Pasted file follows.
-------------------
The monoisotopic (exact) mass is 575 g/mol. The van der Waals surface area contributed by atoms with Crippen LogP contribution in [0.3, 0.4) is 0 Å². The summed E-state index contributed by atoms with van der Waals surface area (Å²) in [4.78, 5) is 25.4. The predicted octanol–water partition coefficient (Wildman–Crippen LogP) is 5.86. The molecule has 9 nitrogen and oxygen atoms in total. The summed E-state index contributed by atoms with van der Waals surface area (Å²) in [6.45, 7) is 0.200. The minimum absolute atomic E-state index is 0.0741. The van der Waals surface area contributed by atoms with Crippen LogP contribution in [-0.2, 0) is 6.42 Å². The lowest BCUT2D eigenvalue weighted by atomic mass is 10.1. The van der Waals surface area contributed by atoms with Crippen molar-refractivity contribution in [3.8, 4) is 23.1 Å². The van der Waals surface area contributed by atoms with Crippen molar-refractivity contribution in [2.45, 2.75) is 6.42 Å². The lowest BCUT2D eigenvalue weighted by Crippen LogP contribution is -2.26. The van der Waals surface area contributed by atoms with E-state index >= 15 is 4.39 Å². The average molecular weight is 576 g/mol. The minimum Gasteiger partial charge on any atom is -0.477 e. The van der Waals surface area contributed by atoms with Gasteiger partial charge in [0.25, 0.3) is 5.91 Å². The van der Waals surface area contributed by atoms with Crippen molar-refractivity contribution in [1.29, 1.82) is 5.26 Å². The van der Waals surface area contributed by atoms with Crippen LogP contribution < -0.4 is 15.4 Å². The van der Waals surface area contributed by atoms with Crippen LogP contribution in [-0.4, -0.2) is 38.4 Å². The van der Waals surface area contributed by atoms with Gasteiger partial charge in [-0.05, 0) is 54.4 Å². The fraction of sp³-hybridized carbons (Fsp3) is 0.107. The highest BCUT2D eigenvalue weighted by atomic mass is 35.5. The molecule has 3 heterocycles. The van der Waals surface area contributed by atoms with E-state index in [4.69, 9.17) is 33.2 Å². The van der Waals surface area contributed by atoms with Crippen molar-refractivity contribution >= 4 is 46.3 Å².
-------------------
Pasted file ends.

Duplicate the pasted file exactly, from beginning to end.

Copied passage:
The monoisotopic (exact) mass is 575 g/mol. The van der Waals surface area contributed by atoms with Crippen LogP contribution in [0.3, 0.4) is 0 Å². The summed E-state index contributed by atoms with van der Waals surface area (Å²) in [4.78, 5) is 25.4. The predicted octanol–water partition coefficient (Wildman–Crippen LogP) is 5.86. The molecule has 9 nitrogen and oxygen atoms in total. The summed E-state index contributed by atoms with van der Waals surface area (Å²) in [6.45, 7) is 0.200. The minimum absolute atomic E-state index is 0.0741. The van der Waals surface area contributed by atoms with Crippen LogP contribution in [-0.2, 0) is 6.42 Å². The lowest BCUT2D eigenvalue weighted by atomic mass is 10.1. The van der Waals surface area contributed by atoms with Crippen molar-refractivity contribution in [3.8, 4) is 23.1 Å². The van der Waals surface area contributed by atoms with Crippen molar-refractivity contribution in [2.45, 2.75) is 6.42 Å². The lowest BCUT2D eigenvalue weighted by Crippen LogP contribution is -2.26. The van der Waals surface area contributed by atoms with E-state index >= 15 is 4.39 Å². The average molecular weight is 576 g/mol. The minimum Gasteiger partial charge on any atom is -0.477 e. The van der Waals surface area contributed by atoms with Gasteiger partial charge in [0.25, 0.3) is 5.91 Å². The van der Waals surface area contributed by atoms with Crippen molar-refractivity contribution in [1.29, 1.82) is 5.26 Å². The van der Waals surface area contributed by atoms with Crippen LogP contribution < -0.4 is 15.4 Å². The van der Waals surface area contributed by atoms with Crippen LogP contribution in [-0.4, -0.2) is 38.4 Å². The van der Waals surface area contributed by atoms with Gasteiger partial charge in [-0.05, 0) is 54.4 Å². The fraction of sp³-hybridized carbons (Fsp3) is 0.107. The highest BCUT2D eigenvalue weighted by atomic mass is 35.5. The molecule has 3 heterocycles. The van der Waals surface area contributed by atoms with E-state index in [4.69, 9.17) is 33.2 Å². The van der Waals surface area contributed by atoms with Crippen molar-refractivity contribution >= 4 is 46.3 Å².